Monday, November 28, 2011

Dollars for Water and Water Quality Keep Forests as Forests

A key component of the Endowment’s Theory of Change is to provide new value streams to forest landowners. One way we approach this is through our Healthy Watersheds through Healthy Forests Initiative. A path that we are pursuing in this arena is developing "payments for ecosystem services," and more specifically, payments for watershed services.

In this scenario, forested landowners who maintain a healthy, working, sustainable forest that protects water quality and that helps moderate water flow, such as flood protection, would be paid for those services, preferably by downstream water users.

The Endowment is funding four pilot projects in the East to better develop this concept, with an eye toward making payments for watershed services a commonplace activity. If successful this approach could potentially:
  • help conserve millions of acres of forested watersheds (an estimated 180 million American’s drink water that originates in a forested watershed);
  • generate new sources of income for owners of forested watersheds, helping them maintain and better manage their properties); and
  • reduce drinking water costs for the public (the cleaner the water coming into treatment facilities, the cheaper it is to treat it.)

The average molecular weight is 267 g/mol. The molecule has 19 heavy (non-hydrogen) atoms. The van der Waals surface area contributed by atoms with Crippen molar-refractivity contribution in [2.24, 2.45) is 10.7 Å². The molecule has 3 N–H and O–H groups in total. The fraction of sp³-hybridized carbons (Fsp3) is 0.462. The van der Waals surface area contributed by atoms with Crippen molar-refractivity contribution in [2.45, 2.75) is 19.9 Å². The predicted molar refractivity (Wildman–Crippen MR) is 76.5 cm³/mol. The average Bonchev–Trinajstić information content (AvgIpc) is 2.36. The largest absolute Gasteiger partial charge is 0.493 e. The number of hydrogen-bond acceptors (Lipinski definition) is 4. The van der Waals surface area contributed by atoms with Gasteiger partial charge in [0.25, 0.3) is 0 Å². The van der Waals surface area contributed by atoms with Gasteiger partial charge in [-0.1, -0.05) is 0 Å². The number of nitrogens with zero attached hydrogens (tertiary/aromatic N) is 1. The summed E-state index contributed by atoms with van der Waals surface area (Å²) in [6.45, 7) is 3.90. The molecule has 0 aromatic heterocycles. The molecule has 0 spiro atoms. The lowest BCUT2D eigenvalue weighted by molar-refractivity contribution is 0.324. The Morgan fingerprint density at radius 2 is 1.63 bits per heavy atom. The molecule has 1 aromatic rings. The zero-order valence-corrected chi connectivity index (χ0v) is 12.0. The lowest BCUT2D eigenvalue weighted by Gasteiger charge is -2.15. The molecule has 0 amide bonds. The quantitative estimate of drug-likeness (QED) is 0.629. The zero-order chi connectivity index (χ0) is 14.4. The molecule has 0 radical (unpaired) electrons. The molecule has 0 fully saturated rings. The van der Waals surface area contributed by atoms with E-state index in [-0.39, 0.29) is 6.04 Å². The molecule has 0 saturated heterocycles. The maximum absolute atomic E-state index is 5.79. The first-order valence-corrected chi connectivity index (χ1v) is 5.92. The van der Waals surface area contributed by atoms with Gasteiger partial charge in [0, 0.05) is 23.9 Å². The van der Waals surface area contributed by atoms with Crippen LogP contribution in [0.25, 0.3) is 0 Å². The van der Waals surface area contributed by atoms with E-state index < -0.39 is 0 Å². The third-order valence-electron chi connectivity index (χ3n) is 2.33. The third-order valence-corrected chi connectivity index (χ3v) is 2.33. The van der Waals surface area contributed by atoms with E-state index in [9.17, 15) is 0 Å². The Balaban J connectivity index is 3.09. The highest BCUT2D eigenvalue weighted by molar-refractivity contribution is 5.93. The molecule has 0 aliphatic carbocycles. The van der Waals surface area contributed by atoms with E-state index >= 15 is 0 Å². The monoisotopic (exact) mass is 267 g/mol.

One pilot project is underway right in the watershed where the Endowment’s headquarters is located. To tell you more about this program, we asked John Tynan, Deputy Director, Upstate Forever, and the Endowment’s grantee, to describe their efforts.

Peter Stangel, Senior Vice President, the Endowment

Saluda-Reedy River Watershed
In early 2011, the Endowment committed to match a $6,000 grant that Upstate Forever
www.upstateforever) received through the Land Trust Alliance (LTA) to explore the feasibility of establishing a Clean Water Credit program in the Saluda-Reedy Watershed.  The overall objective of our efforts was to assess if water and wastewater utilities in the watershed would compensate owners of forest and agricultural properties for conservation efforts or improved management practices because of the nutrient reductions that these activities provide.

The Saluda-Reedy is well positioned for this type of pilot project as it is at risk for forest cover loss, is facing increased regulation for nutrients, has been the focus of significant research and conservation implementation, and is an EPA priority watershed.  Upstate Forever began by estimating the amount of phosphorus (the critical nutrient in the watershed) that may enter the watershed from each property.  This will serve as a prioritization tool for the implementation phase of the project.

Finding Partners Support from the Endowment and LTA also allowed us to facilitate discussions with the core stakeholders in a Credit program.  The largest wastewater discharger, one of the significant water utilities, and the state permitting agency, have all been supportive of the concept and committed to working through an iterative process to develop a functional system that will result in funding for conservation or improved land management and, in turn, reduced nutrient inputs to the watershed.